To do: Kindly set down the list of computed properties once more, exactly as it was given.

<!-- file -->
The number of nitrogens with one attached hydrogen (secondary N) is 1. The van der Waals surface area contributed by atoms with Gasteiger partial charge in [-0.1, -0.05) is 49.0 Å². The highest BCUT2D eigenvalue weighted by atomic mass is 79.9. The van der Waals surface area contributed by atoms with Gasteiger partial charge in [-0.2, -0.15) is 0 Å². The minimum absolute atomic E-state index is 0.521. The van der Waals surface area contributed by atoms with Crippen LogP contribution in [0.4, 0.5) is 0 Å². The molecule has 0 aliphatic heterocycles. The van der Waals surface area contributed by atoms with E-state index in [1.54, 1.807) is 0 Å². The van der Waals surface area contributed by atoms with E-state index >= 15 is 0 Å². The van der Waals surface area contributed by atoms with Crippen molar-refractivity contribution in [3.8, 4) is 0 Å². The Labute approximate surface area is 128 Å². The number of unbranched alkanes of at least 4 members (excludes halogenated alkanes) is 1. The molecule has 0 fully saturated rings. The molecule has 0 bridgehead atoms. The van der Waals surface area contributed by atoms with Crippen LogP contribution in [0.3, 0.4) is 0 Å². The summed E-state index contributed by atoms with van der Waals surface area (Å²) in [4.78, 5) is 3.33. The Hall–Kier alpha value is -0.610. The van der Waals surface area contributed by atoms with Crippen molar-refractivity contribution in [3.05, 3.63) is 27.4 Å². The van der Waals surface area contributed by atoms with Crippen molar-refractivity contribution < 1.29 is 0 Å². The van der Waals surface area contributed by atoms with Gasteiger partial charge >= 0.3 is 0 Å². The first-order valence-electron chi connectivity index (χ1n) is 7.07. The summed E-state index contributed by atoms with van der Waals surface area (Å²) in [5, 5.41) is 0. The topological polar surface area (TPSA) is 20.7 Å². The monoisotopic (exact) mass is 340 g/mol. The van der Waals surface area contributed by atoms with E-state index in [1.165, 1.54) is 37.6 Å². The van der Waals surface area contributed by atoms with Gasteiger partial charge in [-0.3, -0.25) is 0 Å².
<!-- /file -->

The number of nitrogens with one attached hydrogen (secondary N) is 1. The van der Waals surface area contributed by atoms with Gasteiger partial charge in [-0.1, -0.05) is 49.0 Å². The highest BCUT2D eigenvalue weighted by atomic mass is 79.9. The van der Waals surface area contributed by atoms with Gasteiger partial charge in [-0.2, -0.15) is 0 Å². The minimum absolute atomic E-state index is 0.521. The van der Waals surface area contributed by atoms with Crippen LogP contribution in [0.4, 0.5) is 0 Å². The molecule has 0 aliphatic heterocycles. The van der Waals surface area contributed by atoms with E-state index in [1.54, 1.807) is 0 Å². The van der Waals surface area contributed by atoms with E-state index >= 15 is 0 Å². The van der Waals surface area contributed by atoms with Crippen molar-refractivity contribution in [3.8, 4) is 0 Å². The Labute approximate surface area is 128 Å². The number of unbranched alkanes of at least 4 members (excludes halogenated alkanes) is 1. The molecule has 0 fully saturated rings. The molecule has 0 bridgehead atoms. The van der Waals surface area contributed by atoms with Crippen LogP contribution in [0.3, 0.4) is 0 Å². The summed E-state index contributed by atoms with van der Waals surface area (Å²) in [4.78, 5) is 3.33. The Hall–Kier alpha value is -0.610. The van der Waals surface area contributed by atoms with Crippen molar-refractivity contribution in [3.05, 3.63) is 27.4 Å². The van der Waals surface area contributed by atoms with Crippen molar-refractivity contribution < 1.29 is 0 Å². The van der Waals surface area contributed by atoms with Gasteiger partial charge >= 0.3 is 0 Å². The first-order valence-electron chi connectivity index (χ1n) is 7.07. The summed E-state index contributed by atoms with van der Waals surface area (Å²) in [5, 5.41) is 0. The topological polar surface area (TPSA) is 20.7 Å². The monoisotopic (exact) mass is 340 g/mol. The van der Waals surface area contributed by atoms with E-state index in [1.165, 1.54) is 37.6 Å². The van der Waals surface area contributed by atoms with Gasteiger partial charge in [-0.3, -0.25) is 0 Å².